Column: More than one man

Now that Palestinian leader Yasser Arafat has passed, we can expect increased prospects for peace between Israel and Palestine. But peace will have little to do with a more capable leader to replace him. We cannot immediately expect the mitigation of violence in the Occupied Territories, either. In fact, the renewed chance for peace will not be due to a change in the Palestinian side at all.

Peace is more likely now because Arafat is no longer a viable scapegoat for Israel.

Before I sound as if I’m vindicating Arafat’s legacy, I’m perfectly aware of his corruption and overseas bank accounts. I’ve heard ad nauseum about his possible ties to terrorist groups. But most importantly, I know that none of this matters in the overall situation. The Arab-Israeli conflict cannot be attributed to an individual. It cannot be reduced to a myopic view where one man is responsible for all of the violence. It is far more complex.

First, violence does not occur in a vacuum. On one side, violence results from continued oppression of Palestinians and the illegal settlement of land seized by war. On the other side, violence is a consequence of the continued terrorist attacks on civilian targets. Scores of innocents on both sides are killed, and this brief description does not even begin to do the subject justice.

Yet Israeli policymakers persist in oversimplifying the conflict by fixating on Arafat. Prime Minister Ariel Sharon, his cabinet members and extremely biased press like the Jerusalem Post attribute entirely to Yasser Arafat the high unemployment and poverty in the West Bank and Gaza, the death of Palestinian civilians and the strength of paramilitary groups opposed to Israel’s existence.

Blaming such factors entirely on Arafat is unreasonable. Israeli checkpoints within Palestine, the seizure of fertile land by settlement activity and the construction of the wall all impose undue economic hardship on Palestinians. Such actions strengthen the appeal of violent paramilitary groups to the dispossessed and desperate. Yet the Arafat fixation allows the Israeli government to completely absolve itself of any responsibility.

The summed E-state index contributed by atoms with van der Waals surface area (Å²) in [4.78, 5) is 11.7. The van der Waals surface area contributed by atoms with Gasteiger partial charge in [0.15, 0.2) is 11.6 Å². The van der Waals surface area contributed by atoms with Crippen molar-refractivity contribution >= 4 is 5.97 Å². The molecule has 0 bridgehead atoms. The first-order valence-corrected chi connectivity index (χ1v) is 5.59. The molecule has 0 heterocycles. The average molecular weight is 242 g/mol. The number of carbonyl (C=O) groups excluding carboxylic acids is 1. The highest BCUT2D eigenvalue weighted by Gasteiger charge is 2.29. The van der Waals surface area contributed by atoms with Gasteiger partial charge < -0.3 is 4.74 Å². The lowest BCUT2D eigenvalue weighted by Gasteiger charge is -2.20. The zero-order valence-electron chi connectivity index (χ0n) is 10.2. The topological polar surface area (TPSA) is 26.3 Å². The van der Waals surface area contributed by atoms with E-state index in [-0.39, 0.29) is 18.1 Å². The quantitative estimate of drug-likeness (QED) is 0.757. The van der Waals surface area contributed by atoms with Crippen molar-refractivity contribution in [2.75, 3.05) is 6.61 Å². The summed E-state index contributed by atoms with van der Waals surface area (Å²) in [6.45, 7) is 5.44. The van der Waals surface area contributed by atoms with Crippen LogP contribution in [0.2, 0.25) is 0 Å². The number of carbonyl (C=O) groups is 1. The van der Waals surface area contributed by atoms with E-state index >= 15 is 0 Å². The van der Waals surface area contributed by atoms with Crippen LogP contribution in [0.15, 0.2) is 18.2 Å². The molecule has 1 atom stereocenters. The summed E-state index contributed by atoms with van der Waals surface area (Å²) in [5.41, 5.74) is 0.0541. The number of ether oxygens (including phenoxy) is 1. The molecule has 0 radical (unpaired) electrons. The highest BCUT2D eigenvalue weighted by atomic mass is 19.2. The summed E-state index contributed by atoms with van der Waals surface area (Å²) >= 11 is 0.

One common argument right-wing Israelis push is that Yasser Arafat’s “refusal” to reign in terror groups necessitates the harsh responses, which result in economic hardship and civilian casualties. But in response to the former leader’s death, Abdelrahim Mallouh, deputy head of the Popular Front for the Libration of Palestine said to al-Jazeera, “Leaders go, individuals go, but the cause remains.” It sounds as if terror groups have always considered Arafat insignificant, and the idea that he heads all or most of these terror groups is a complete myth. How Arafat is expected to maintain a cease-fire or reign in paramilitary groups who ignore him – particularly when walled into his compound for months at a time – is beyond comprehension.

Another usual argument is the former leader’s abandonment of Ehud Barak’s “generous offer” of 95 percent of Palestinian land. The truth is that no formal map was ever drawn, and the extra 5 percent Israel wished to keep was not random: it served to lock in 80 percent of existing settlements, divide the West Bank and legitimize Israeli control of the West Bank’s eastern border.

University of Chicago professor John Mearsheimer in the New York Times even said, “It is hard to imagine the Palestinians accepting such a state. Certainly no other nation in the world has such curtailed sovereignty.” But Ariel Sharon still uses Arafat’s walkout to claim that he has “no partner for peace” and must refuse all future negotiations. Even one step in the right direction, the Gaza pullout, comes amid two steps back: the wall and fortification of illegal settlements.

Arafat’s absence greatly changes the situation. Without him, hard-line Israelis cannot easily avoid acknowledging their own misconduct by pointing fingers at Arafat’s ill deeds – much like how Arab leaders point fingers at Israel to divert attention from their own failings. They would be forced to abandon the black-and-white view of the conflict as being merely good versus evil.

The situation in Israel and Palestine is much too complex to be reduced to a single individual. Perhaps with the death of Yasser Arafat, more people will come to realize it.

-The writer, a senior, is external vice president of the Islamic Alliance for Justice.

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